Thursday, August 9, 2018

Blessed Franz Jägerstätter, enemy of the state

Blessed Franz Jägerstätter was beheaded and cremated on August 9, 1943.

Franz Jägerstätter was an Austrian conscientious objector during World War II. He was sentenced to death and executed on August 9, 1943. He was later declared a martyr and beatified by the Catholic Church.
On June 1, 2007, Pope Benedict XVI approved a series of decrees, issued by the Congregation for the Causes of Saints, that attributed martyrdom to Franz Jägerstätter, a husband and father of three who was beheaded on August 9, 1943, for refusing any collaboration with the Nazis.

On October 26, 2007,  Franz Jägerstätter was beatified in an elaborate ceremony in St. Mary's Cathedral in Linz, Austria.

Jägerstätter left behind a widow and 3 small daughters. Both his priest and his bishop had urged him to give up his conscientious objection, and join the army. His sacrifice was uniformly regarded as foolish by his neighbors, and his story was known to but a handful of people for almost 2 decades.

In the early 1960’s, an American intellectual, Gordon Zahn was researching the Catholic response to Hitler and came across the story of Jägerstätter. He wrote a book: In Solitary Witness.
But for this book, we would not know the story of Franz Jägerstätter, who is now a candidate for beatification.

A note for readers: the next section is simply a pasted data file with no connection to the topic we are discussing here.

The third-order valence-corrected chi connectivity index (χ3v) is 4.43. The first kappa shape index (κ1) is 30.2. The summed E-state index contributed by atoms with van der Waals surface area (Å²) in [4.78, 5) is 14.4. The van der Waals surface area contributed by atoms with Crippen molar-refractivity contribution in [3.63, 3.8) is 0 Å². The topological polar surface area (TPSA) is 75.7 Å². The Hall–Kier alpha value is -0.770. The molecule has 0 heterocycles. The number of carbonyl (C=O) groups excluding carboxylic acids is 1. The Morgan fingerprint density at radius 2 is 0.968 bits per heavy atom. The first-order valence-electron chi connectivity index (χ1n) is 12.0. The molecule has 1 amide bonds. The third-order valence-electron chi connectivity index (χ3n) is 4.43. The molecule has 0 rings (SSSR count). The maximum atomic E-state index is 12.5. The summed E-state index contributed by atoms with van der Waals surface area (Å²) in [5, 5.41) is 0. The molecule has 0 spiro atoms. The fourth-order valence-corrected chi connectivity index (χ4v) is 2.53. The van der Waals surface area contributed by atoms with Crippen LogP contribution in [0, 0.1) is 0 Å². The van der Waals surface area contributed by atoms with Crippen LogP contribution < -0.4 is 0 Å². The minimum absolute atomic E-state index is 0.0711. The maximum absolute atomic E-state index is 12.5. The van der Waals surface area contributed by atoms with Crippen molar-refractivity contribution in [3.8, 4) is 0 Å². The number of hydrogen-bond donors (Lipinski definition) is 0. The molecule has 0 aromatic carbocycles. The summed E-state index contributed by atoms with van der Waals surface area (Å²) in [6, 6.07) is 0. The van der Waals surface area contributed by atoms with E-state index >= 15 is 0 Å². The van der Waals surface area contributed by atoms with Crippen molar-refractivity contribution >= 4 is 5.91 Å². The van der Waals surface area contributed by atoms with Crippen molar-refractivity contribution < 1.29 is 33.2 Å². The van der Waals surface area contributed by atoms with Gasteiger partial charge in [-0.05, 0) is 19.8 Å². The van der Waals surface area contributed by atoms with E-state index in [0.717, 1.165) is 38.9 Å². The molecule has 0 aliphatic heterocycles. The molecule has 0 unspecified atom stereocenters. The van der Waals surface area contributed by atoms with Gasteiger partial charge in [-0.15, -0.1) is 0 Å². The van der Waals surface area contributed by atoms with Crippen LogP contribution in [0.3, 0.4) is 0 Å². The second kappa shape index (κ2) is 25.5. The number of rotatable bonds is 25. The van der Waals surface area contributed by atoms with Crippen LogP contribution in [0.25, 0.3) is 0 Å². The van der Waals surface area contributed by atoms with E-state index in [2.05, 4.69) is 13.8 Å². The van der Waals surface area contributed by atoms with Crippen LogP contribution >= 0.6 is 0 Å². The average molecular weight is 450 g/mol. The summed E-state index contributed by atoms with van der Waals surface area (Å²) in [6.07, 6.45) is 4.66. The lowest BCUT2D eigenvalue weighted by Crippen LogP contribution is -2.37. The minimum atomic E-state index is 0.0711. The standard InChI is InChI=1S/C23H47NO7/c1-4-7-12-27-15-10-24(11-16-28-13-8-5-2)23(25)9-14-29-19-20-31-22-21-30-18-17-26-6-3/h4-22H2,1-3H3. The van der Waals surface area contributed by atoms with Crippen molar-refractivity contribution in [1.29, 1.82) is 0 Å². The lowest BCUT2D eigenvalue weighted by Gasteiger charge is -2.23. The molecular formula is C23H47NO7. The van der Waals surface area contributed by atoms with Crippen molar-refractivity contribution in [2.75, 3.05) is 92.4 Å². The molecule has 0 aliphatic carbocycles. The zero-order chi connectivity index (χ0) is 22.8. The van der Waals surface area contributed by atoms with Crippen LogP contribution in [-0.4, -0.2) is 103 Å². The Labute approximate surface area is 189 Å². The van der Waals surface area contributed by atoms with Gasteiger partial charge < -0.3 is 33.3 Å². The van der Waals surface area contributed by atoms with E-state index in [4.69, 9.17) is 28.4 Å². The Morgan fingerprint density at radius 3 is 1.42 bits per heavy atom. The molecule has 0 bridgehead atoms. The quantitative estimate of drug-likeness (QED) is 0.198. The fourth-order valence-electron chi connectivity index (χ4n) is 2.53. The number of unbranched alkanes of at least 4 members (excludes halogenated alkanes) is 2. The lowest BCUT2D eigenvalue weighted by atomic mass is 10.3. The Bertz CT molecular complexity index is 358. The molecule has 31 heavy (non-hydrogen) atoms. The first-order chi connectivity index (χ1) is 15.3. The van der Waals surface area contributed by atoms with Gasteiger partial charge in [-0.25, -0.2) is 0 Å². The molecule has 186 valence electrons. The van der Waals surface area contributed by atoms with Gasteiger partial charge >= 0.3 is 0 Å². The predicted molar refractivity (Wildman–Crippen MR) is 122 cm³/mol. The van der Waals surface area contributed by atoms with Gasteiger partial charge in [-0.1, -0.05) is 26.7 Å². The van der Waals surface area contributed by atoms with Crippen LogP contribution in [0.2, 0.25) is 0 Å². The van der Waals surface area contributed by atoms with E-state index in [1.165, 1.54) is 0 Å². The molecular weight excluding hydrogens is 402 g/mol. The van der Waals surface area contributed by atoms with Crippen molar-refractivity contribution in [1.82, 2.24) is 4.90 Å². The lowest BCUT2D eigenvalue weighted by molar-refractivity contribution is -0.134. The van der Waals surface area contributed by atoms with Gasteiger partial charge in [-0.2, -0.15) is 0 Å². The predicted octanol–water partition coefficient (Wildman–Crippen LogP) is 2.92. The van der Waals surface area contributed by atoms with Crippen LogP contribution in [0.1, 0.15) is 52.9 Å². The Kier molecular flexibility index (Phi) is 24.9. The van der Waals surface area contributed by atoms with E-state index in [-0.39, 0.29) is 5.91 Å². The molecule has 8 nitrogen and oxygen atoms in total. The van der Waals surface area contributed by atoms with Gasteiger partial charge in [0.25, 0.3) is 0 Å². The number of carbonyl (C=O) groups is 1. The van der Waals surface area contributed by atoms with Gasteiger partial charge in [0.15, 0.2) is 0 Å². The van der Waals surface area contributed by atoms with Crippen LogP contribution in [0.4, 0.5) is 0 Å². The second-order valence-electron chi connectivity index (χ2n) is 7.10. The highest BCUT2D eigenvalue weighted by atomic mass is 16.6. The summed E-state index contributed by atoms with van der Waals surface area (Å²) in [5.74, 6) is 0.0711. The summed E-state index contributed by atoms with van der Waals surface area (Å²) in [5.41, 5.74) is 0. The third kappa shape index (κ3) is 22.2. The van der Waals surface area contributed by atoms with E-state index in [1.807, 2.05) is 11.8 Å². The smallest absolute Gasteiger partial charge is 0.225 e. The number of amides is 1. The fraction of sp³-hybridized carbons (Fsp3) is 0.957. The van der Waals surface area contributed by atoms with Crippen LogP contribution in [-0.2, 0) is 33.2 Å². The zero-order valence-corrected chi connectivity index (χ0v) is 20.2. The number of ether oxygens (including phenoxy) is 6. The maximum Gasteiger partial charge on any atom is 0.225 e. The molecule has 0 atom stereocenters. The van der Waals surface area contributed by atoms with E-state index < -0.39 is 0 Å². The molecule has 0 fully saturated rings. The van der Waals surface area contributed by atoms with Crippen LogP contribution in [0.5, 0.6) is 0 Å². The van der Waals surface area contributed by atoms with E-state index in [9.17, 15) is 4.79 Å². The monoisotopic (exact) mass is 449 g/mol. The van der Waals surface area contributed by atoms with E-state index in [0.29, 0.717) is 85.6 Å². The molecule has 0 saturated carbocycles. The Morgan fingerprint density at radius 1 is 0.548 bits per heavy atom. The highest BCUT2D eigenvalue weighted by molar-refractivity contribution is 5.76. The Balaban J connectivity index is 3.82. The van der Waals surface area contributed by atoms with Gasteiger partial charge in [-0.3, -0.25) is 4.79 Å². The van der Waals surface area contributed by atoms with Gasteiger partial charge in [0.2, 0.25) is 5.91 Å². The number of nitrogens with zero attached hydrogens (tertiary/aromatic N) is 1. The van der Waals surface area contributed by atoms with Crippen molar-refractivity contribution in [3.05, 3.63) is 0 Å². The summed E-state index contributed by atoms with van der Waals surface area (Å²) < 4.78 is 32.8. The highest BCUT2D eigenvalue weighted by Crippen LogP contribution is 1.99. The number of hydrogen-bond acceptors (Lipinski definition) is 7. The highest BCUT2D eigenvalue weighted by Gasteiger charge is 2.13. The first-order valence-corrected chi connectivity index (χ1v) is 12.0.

The book came to Merton’s attention, and he wrote an essay, “An Enemy of the State”, commenting on Jägerstätter’s life, conscientious objection, and the role of religion in military matters and war. Jägerstätter’s own bishop had judged his conscience to be “in error”, but “in good faith”, and that the priests and seminarians who died in Hitler's armies “firm in the conviction that they were following the will of God” to be following “a clear and correct conscience.”

Merton, while conceding that whose conscience was erroneous and whose was correct could ultimately only be decided by God, says that the real question raised by the Jägerstätter story is not merely that of the individual Catholic’s right to conscientious objection but the question of the Church’s own mission of protest and prophecy in the gravest spiritual crisis man has ever known.

Merton’s essay includes an impressive meditation from Franz Jägerstätter in which he intuits that his refusal to fight is not a private matter, but concerns the historical predicament of the Catholic Church in the 20th century:

 “The situation in which we Christians of Germany find ourselves today is much more bewildering than that faced by the Christians of the early centuries at the time of their bloodiest persecution … We are not dealing with a small matter, but the great (apocalyptic) life and death struggle has already begun. Yet in the midst of it there are many who still go on living their lives as though nothing had changed … That we Catholics must make ourselves told of the worst and most dangerous anti-Christian power that has ever existed is something that I cannot and never will believe … Many actually believe quite simply that things have to be the way they are. If this should happen to mean that they are obliged to commit injustice, then they believe that others are responsible. … I am convinced that it is still best that I speak the truth even though it costs me my life. For you will not find it written in any of the commandments of God or of the Church that a man is obliged under pain of sin to take an oath committing him to obey whatever might be commanded him by his secular ruler. We need no rifles or pistols for our battle, but instead spiritual weapons, - and the foremost of these is prayer.” 

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